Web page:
This story is part of an ongoing series featuring the work of faculty and students participating in Randolph’s Summer Research Program.
Contrary to popular belief, most forests in Virginia are privately owned.
“When we think of forests, we think they are mostly public lands,” said Karin Warren, Randolph’s Herzog Family Professor of Environmental Studies. “That’s not true in Virginia. Over 80 percent of forests in Virginia are held in private hands.”
This summer, Warren is working alongside Gabe Quintero ’23 and Brooklyn Ford ’22 to look more closely at some of those forests as part of Randolph’s Summer Research Program (SRP).
Specifically, they are focusing on old growth forest assessment and invasive species management, building on work done during SRP in 2019.
Old growth forests are those that have developed over a long period of time without significant disturbance and often include unique ecological features and large, old trees. They also provide vital ecosystem services such as regulating water flows and influencing weather patterns.
“There is very little true old growth in Virginia or even in the United States,” Warren said. “The importance of this kind of work is identifying forests that have the potential to evolve into old growth forests over time.”
The ongoing project is supported by funding from the 500-Year Forest Foundation and a grant from the Oak Hill Fund. The 500-Year Forest Foundation conserves mature forests and the biologically diverse species they nurture in partnership with private landowners to ensure their forests are protected in the future.
In 2019, Warren and another pair of students, Keyu Jin ’20 and Priscilla Ranjitkar ’20, developed a baseline assessment protocol and conducted inventories at three 500-Year Forest Foundation forests.
This summer, Quintero and Ford will take the protocols they developed—which include visual observations of sample plots of land within a forest—and find a way to align them with recommendations from the Foundation, with an eye toward efficiency and affordability.
“They wanted it to be slightly more intensive, so basically our job is to meld the two protocols,” said Quintero, who has interned with the 500-Year Forest Foundation over the past two semesters. “For the original protocol, the number of plots per forest was about one plot per 50 acres. The really intensive and expensive option is one plot per five acres. We’re trying to find a happy medium between them.”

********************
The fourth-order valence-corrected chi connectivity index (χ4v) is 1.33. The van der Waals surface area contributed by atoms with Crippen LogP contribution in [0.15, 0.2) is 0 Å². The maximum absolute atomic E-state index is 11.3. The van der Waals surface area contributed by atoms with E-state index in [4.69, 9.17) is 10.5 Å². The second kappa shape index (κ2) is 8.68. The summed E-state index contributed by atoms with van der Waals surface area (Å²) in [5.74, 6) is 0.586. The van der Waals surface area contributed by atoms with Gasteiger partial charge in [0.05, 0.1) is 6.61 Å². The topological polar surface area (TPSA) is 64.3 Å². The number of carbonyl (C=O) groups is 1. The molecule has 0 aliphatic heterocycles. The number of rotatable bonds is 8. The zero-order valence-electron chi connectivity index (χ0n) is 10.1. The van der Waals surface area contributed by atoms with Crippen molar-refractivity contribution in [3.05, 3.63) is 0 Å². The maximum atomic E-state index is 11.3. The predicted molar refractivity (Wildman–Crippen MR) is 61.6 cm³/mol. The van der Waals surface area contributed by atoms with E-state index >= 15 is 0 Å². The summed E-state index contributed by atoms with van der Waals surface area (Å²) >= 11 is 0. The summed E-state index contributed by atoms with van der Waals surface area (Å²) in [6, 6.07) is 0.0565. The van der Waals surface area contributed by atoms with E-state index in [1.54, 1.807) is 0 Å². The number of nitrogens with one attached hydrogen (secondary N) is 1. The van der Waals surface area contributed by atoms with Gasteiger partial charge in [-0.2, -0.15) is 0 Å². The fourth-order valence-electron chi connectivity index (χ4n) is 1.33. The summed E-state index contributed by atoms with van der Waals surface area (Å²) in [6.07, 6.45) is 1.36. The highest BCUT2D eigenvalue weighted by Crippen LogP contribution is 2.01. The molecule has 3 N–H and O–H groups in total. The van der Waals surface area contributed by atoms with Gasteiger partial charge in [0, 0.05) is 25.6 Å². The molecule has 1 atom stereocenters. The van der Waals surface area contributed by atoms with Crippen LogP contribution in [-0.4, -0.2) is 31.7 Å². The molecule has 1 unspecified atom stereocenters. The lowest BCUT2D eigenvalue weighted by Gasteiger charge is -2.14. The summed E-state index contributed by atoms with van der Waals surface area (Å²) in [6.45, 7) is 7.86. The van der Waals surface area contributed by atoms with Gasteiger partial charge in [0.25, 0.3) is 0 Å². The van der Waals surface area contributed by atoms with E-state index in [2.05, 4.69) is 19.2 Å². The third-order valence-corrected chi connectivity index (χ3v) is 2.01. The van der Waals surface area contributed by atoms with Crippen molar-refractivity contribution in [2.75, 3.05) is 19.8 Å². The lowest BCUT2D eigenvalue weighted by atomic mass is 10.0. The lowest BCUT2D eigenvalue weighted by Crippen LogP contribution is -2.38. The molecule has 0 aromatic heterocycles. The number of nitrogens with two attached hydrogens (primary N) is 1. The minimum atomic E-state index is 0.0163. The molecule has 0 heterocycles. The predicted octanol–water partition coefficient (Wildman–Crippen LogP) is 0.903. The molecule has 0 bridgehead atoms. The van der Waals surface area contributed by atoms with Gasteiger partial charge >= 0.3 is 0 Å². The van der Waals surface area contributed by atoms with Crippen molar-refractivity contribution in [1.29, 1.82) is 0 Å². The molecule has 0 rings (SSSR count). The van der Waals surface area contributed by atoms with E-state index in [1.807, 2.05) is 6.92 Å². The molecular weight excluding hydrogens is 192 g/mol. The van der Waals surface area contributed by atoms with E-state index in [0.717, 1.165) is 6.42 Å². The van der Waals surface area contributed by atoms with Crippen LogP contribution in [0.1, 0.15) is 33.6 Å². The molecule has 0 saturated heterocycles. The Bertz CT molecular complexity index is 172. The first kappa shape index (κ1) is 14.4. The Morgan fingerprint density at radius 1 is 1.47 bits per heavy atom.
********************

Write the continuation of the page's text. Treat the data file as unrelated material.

After several practice runs in wooded areas on campus, this week the trio will conduct assessments in a large Foundation Forest in Halifax County. In addition to the visual observations of each plot, the assessments also include interviews with forest owners about how the land has been used.
“I’m very interested in being out in the field, and this is a good chance to get some real-world work experience,” said Ford, who is also looking for educational outreach opportunities with the 500-Year Forest Foundation as part of the project.
She and Quintero are putting together a manual about best practices for dealing with invasive species, another piece that will benefit from the insight of landowners.
They have also been sitting in on community meetings and attended an all-day retreat held by the 500 Year Forest Foundation to get a firsthand look at the strategic planning and fundraising conversations that go on in a nonprofit.
It’s a path both Quintero and Ford could find themselves on after graduation. Ford is considering joining AmeriCorps, while Quintero hopes to enter the inventory conservation field.
“The best way to look at a future in a nonprofit is to get as much experience as a student as you can,” Warren said. “The 500-Year Forest Foundation has been really supportive of having student interns. They like the idea of mentoring them and having a hand in their careers moving forward.”Tags: 500-year Forest Foundation, environmental science, environmental studies, Karin Warren, Oak Hill Fund, student faculty research, summer research, summer research 2021